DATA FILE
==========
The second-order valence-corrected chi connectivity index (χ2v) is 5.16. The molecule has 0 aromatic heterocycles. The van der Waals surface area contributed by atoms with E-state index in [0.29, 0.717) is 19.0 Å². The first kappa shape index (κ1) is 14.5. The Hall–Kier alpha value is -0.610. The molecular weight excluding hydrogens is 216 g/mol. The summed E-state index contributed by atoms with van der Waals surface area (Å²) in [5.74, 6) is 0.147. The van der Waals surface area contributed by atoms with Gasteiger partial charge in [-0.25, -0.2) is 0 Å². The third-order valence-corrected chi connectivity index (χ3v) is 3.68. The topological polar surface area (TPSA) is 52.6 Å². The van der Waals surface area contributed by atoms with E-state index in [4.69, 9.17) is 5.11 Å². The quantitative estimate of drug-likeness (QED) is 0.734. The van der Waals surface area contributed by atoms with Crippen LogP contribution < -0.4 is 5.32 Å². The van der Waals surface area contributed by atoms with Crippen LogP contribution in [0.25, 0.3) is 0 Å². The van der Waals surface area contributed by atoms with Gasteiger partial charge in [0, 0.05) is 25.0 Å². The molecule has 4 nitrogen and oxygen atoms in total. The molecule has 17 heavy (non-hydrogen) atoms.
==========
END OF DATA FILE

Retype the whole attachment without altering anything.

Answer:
The second-order valence-corrected chi connectivity index (χ2v) is 5.16. The molecule has 0 aromatic heterocycles. The van der Waals surface area contributed by atoms with E-state index in [0.29, 0.717) is 19.0 Å². The first kappa shape index (κ1) is 14.5. The Hall–Kier alpha value is -0.610. The molecular weight excluding hydrogens is 216 g/mol. The summed E-state index contributed by atoms with van der Waals surface area (Å²) in [5.74, 6) is 0.147. The van der Waals surface area contributed by atoms with Gasteiger partial charge in [-0.25, -0.2) is 0 Å². The third-order valence-corrected chi connectivity index (χ3v) is 3.68. The topological polar surface area (TPSA) is 52.6 Å². The van der Waals surface area contributed by atoms with E-state index in [4.69, 9.17) is 5.11 Å². The quantitative estimate of drug-likeness (QED) is 0.734. The van der Waals surface area contributed by atoms with Crippen LogP contribution < -0.4 is 5.32 Å². The van der Waals surface area contributed by atoms with Crippen LogP contribution in [0.25, 0.3) is 0 Å². The van der Waals surface area contributed by atoms with Gasteiger partial charge in [0, 0.05) is 25.0 Å². The molecule has 4 nitrogen and oxygen atoms in total. The molecule has 17 heavy (non-hydrogen) atoms.